Certain classes of issues are more difficult to automate in this way - for example, visual regressions in CSS. If you’re using a library like React or Vue, snapshot testing may be a good way to automate the bisect process for HTML rendered by components, or you could try the approach I’ve mentioned before for snapshot testing PHP applications. For legacy applications that can’t create and tear down a database for testing purposes due to gaps in the migration history, it can also be tricky and time-consuming to ensure consistency between runs. However, if you can do it, automating the bisect command makes it much quicker, and leaves you with a test you can retain to ensure that bug never returns again.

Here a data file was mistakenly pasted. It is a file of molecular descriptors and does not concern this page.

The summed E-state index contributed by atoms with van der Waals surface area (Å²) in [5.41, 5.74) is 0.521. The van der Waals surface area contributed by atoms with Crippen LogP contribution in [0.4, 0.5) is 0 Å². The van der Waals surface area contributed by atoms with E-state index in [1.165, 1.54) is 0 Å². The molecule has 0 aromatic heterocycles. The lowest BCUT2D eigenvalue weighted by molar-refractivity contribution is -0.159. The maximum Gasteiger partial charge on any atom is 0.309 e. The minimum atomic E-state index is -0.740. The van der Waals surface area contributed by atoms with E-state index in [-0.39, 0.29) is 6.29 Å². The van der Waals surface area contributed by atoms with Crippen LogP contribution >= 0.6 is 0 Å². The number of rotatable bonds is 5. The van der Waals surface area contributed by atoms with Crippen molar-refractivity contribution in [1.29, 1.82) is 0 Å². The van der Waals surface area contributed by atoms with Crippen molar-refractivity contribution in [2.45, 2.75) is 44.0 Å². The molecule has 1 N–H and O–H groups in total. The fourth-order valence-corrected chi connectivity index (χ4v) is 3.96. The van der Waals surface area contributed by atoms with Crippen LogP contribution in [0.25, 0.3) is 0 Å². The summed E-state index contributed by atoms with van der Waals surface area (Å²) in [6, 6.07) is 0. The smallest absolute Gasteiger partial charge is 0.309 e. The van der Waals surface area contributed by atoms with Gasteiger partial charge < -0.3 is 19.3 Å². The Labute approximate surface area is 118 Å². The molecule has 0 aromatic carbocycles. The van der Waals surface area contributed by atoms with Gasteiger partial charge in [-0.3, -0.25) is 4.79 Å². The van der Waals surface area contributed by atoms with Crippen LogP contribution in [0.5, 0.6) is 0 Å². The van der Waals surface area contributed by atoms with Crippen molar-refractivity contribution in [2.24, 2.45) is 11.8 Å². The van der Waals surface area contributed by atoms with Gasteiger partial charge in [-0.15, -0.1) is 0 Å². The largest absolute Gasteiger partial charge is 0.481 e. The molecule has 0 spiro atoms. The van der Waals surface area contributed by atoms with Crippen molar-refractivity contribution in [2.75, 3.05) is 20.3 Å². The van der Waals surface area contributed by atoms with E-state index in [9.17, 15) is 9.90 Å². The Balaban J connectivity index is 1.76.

14th May 2019 12:15 pm

Writing Golden Master Tests for Laravel Applications

Last year I wrote a post illustrating how to write golden master tests for PHP applications in general. This approach works, but has a number of issues:

  • Because it uses a headless browser such as Goutte, it’s inevitably slow (a typical test run for the legacy application I wrote those tests for is 3-4 minutes)
  • It can’t allow for differing content, so any changes to the content will break the tests

These factors limit its utility for many PHP applications. However, for a Laravel application you’re in a much better position:

  • You can use Browserkit rather than a headless browser, resulting in much faster response times
  • You can set up a testing database, and populate it with the same data each time, ensuring that the only thing that can change is how that data is processed to create the required HTML